A side of the Iraqi War that you rarely read about:
Jesus Bocanegra was an Army infantry scout for units that pursued Saddam Hussein in his hometown of Tikrit. After he returned home to McAllen, Texas, it took him six months to find a job.
He was diagnosed with PTSD and is waiting for the VA to process his disability claim. He goes to the local Vet Center but is unable to relate to the Vietnam-era counselors.
“I had real bad flashbacks. I couldn’t control them,” Bocanegra, 23, says. “I saw the murder of children, women. It was just horrible for anyone to experience.”
Bocanegra recalls calling in Apache helicopter strikes on a house by the Tigris River where he had seen crates of enemy ammunition carried in. When the gunfire ended, there was silence.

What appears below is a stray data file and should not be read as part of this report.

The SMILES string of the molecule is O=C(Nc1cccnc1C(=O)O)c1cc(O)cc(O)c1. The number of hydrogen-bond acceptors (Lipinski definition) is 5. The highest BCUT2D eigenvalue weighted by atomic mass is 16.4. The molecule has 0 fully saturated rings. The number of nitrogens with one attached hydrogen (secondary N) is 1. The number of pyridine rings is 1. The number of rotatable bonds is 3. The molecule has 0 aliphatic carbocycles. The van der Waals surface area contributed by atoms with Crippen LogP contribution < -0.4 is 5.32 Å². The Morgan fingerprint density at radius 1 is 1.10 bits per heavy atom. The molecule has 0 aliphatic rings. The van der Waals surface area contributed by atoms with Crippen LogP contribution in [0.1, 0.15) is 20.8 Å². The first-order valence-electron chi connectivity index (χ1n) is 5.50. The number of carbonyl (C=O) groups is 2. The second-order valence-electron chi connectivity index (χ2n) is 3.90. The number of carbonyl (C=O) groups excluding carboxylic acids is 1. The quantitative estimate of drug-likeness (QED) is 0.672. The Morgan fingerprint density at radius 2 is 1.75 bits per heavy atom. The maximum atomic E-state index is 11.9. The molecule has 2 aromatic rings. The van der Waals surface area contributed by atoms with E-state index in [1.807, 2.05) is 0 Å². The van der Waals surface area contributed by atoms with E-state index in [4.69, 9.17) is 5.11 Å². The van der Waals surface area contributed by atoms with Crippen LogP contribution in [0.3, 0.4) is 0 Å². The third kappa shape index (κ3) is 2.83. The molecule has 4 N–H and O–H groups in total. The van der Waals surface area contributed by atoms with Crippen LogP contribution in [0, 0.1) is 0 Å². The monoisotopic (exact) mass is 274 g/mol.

But then children’s cries and screams drifted from the destroyed home, he says. “I didn’t know there were kids there,” he says. “Those screams are the most horrible thing you can hear.”
At home in the Rio Grande Valley, on the Mexico border, he says young people have no concept of what he’s experienced. His readjustment has been difficult: His friends threw a homecoming party for him, and he got arrested for drunken driving on the way home.
“The Army is the gateway to get away from poverty here,” Bocanegra says. “You go to the Army and expect to be better off, but the best job you can get (back home) is flipping burgers. … What am I supposed to do now? How are you going to live?”